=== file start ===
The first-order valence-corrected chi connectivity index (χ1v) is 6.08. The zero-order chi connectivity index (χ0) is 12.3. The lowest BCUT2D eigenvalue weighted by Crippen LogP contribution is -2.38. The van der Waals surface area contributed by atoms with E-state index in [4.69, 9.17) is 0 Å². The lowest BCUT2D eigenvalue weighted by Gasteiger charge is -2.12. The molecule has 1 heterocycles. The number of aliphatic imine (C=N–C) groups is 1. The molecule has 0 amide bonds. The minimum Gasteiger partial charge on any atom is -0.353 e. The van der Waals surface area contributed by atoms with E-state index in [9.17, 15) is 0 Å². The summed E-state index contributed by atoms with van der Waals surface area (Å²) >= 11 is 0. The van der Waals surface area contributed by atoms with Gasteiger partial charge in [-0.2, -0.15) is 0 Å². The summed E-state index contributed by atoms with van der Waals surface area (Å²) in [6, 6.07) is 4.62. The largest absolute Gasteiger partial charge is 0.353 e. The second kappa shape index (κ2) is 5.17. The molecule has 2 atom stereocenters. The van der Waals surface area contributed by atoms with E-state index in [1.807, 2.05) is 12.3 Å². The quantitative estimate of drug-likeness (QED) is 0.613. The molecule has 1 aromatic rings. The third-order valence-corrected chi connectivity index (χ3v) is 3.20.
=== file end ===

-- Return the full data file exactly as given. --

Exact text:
The first-order valence-corrected chi connectivity index (χ1v) is 6.08. The zero-order chi connectivity index (χ0) is 12.3. The lowest BCUT2D eigenvalue weighted by Crippen LogP contribution is -2.38. The van der Waals surface area contributed by atoms with E-state index in [4.69, 9.17) is 0 Å². The lowest BCUT2D eigenvalue weighted by Gasteiger charge is -2.12. The molecule has 1 heterocycles. The number of aliphatic imine (C=N–C) groups is 1. The molecule has 0 amide bonds. The minimum Gasteiger partial charge on any atom is -0.353 e. The van der Waals surface area contributed by atoms with E-state index in [9.17, 15) is 0 Å². The summed E-state index contributed by atoms with van der Waals surface area (Å²) >= 11 is 0. The van der Waals surface area contributed by atoms with Gasteiger partial charge in [-0.2, -0.15) is 0 Å². The summed E-state index contributed by atoms with van der Waals surface area (Å²) in [6, 6.07) is 4.62. The largest absolute Gasteiger partial charge is 0.353 e. The second kappa shape index (κ2) is 5.17. The molecule has 2 atom stereocenters. The van der Waals surface area contributed by atoms with E-state index in [1.807, 2.05) is 12.3 Å². The quantitative estimate of drug-likeness (QED) is 0.613. The molecule has 1 aromatic rings. The third-order valence-corrected chi connectivity index (χ3v) is 3.20.